To say I was distraught when Bayern Stube in Gibson City closed is probably a bit hyperbolic, but I was really bummed. I met Bayern Stube’s founder, Peter Schnabel, when he ran the Jumer’s Hotel in 1988. I sold advertising, and Peter set up a trade agreement with our television station. He was great to deal with, and for a young person just starting out in the real world, I got to eat at Jumer’s and simply sign for my meals and add a gratuity. Quite the sweet deal as Jumer’s was still in their heyday serving excellent cuisine.
Fast forward a couple years later; Peter left Jumer’s to open The Bayern Stube. He was always there to greet people and typically manning the bar. He had a wonderful baritone voice with a lovely German accent. He was truly a great character, and it was a wonderful place to visit.
I was thrilled when I heard Sam Horsch and Matthew Ertel were going to open a farm-to-table German restaurant in Gibson City. It takes a tremendous amount of courage to open a restaurant. It takes ten times that amount to follow a legendary place and serve the same type of food. It is unfair, but people are going to compare this new place to the former. I discussed with my wife before we went, that we need to approach this as if we are going to a brand-new restaurant we know nothing about — because that it exactly what it is. So, if you are looking for comparisons between Horsch Radish and The Bayern Stube, you won’t find it here.
What you will find by reading this review is that Horsch Radish is a wonderful place to visit and serves excellent German cuisine. The interior was warm and inviting with white walls, wooden beams, and a great old school bar with plenty of German beer on tap available in half or full liters.
German music played at the perfect amount volume, so we could hear it but didn’t have to talk over it. The host and waitstaff were very friendly and informed to help make a great decision for a meal.
Our server Deb greeted us and gave us some wonderful German bread with compound butter.
The first order of business was to order a pretzel ($9) as our appetizer. This pretzel was scratch made and served with Riggs bier cheese sauce and compound herb butter. The pretzel had a perfect crust on the outside yet was soft and pillowy inside. It was a generous size and topped with an extremely fine salt, which I find superior to the traditional larger pretzel salt. It had a darker color than most pretzels, which I suspect is from a dark bier in the batter — but I don’t know for sure.
The bier cheese sauce and compound butter were both outstanding complements. We told our server Deb we were very impressed. She said they went through many recipes and trial and error before perfecting this one. The extra work showed and was much appreciated.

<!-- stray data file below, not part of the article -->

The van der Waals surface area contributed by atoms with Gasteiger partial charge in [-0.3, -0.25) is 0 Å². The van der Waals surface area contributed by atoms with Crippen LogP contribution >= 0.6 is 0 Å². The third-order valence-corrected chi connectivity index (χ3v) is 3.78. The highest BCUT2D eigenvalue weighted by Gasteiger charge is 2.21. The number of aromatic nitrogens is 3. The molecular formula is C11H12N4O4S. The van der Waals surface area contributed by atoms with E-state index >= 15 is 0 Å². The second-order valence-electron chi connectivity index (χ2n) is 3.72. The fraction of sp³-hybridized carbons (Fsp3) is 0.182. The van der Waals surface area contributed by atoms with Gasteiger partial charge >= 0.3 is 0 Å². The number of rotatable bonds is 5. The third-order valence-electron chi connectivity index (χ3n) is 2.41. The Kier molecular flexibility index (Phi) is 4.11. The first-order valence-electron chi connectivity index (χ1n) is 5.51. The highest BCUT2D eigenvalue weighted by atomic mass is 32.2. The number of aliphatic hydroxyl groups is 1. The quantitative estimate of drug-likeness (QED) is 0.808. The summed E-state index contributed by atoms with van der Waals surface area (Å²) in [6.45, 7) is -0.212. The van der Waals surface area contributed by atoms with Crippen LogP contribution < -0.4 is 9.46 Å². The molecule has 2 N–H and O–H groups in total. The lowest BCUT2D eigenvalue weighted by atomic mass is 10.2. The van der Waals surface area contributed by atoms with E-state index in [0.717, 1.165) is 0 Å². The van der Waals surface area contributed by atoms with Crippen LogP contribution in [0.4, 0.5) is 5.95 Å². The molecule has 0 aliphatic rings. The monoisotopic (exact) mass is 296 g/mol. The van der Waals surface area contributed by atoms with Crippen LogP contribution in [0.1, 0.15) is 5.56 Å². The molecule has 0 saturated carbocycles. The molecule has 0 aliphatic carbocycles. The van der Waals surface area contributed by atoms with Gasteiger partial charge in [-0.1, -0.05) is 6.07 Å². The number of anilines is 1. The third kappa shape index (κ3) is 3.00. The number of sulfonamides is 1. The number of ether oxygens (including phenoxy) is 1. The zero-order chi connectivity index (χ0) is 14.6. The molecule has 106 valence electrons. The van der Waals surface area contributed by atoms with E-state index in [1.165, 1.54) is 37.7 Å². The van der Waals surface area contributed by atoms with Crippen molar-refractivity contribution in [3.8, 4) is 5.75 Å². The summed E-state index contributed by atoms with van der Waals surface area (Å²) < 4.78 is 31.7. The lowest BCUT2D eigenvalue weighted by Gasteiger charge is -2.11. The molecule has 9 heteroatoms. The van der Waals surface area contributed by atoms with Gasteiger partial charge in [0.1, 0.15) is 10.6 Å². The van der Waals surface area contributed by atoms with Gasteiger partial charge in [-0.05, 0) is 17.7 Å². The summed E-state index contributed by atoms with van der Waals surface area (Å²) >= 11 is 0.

I chose the sausage platter ($25) as my entrée. Every entrée comes with two sides, and I chose red cabbage and hand-cut French fries. The three sausages were a Polish, brat, and sweet and sassy. Like most of the menu items, the sausages were sourced from local farms. They were served with a Bavarian and a sweet mustard sauce. All three sausages were wonderfully spiced and had a great snap when bit. I enjoyed them both plain and with the mustards. The mustards were so good that I dipped my fries in both. I can honestly say that was the first time I ever dipped fries in mustard, but it was glorious. The hand-cut fries were fried perfectly and seasoned very well.
The cabbage was so good it deserves its own paragraph. If my mom’s cabbage was like this, she wouldn’t have had to bribe me to eat cabbage. It was sweet; it was smoky, and it was savory and wonderfully cooked with onions and bacon. What I really appreciated, besides the wonderful flavor, was the texture. It was cooked through, but not overcooked and had a great mouthfeel. I seriously would think about going back and ordering cabbage and more cabbage as my two sides.
My wife chose the chicken schnitzel ($18) with smashed potatoes and red cabbage (pro move!) as her sides. You can choose between two sauces: Vienna-style (lemon slice, capers, and demiglace) or the one my wife chose: Jaeger sauce (mushroom, onion, demiglace, Dijon, and red wine). The schnitzel starts with locally sourced meat, tenderized, breaded, and fried. The schnitzel was fried perfectly, nice and crisp on the outside, and the chicken was juicy and tender on the inside. The Jaeger sauce had a wonderful flavor and a wonderful dark brown color — and it was thick, so I could get maximum coverage on the bite. The smashed potatoes were whipped potatoes with garlic and butter. The potatoes were nice and fluffy, and they did not skimp on the garlic! The garlic flavor was outstanding.
We were so thrilled that our experience was so outstanding, and we cannot wait to go back again and try other items. Everyone was extremely friendly and helpful, and the food was outstanding. I listened to people at other tables, and they were all raving as well.
They have a great dessert list as well including crème brulee, lemon berry mascarpone, Sacher brownie, black forest cake, and carrot cake, all $8 each. Do yourself a favor and book a table at Horsch Radish. You are not only supporting a local business, but a local business that is supporting other local businesses. They also have a VIP text service. I joined and will receive half off my next appetizer, along with special perks on my birthday.
209 N Sangamon Ave
Th-Sa 11 a.m. to 2:30 p.m. + 4 to 9 p.m.
Su 11 a.m. to 8 p.m.